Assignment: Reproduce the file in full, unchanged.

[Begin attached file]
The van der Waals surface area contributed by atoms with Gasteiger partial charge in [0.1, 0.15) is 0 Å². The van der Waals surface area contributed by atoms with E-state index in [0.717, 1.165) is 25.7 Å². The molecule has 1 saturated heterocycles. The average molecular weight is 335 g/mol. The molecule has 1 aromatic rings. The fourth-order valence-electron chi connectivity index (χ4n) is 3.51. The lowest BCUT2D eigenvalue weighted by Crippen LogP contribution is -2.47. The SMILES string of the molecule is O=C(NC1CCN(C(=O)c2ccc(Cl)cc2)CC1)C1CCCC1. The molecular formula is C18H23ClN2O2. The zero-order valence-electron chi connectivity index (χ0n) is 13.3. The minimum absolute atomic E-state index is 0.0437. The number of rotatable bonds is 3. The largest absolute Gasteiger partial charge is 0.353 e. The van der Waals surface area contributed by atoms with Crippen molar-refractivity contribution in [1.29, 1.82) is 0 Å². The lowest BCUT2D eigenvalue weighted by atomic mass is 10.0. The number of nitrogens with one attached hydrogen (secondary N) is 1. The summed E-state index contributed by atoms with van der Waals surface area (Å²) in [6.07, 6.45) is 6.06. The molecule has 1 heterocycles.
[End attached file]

The van der Waals surface area contributed by atoms with Gasteiger partial charge in [0.1, 0.15) is 0 Å². The van der Waals surface area contributed by atoms with E-state index in [0.717, 1.165) is 25.7 Å². The molecule has 1 saturated heterocycles. The average molecular weight is 335 g/mol. The molecule has 1 aromatic rings. The fourth-order valence-electron chi connectivity index (χ4n) is 3.51. The lowest BCUT2D eigenvalue weighted by Crippen LogP contribution is -2.47. The SMILES string of the molecule is O=C(NC1CCN(C(=O)c2ccc(Cl)cc2)CC1)C1CCCC1. The molecular formula is C18H23ClN2O2. The zero-order valence-electron chi connectivity index (χ0n) is 13.3. The minimum absolute atomic E-state index is 0.0437. The number of rotatable bonds is 3. The largest absolute Gasteiger partial charge is 0.353 e. The van der Waals surface area contributed by atoms with Crippen molar-refractivity contribution in [1.29, 1.82) is 0 Å². The lowest BCUT2D eigenvalue weighted by atomic mass is 10.0. The number of nitrogens with one attached hydrogen (secondary N) is 1. The summed E-state index contributed by atoms with van der Waals surface area (Å²) in [6.07, 6.45) is 6.06. The molecule has 1 heterocycles.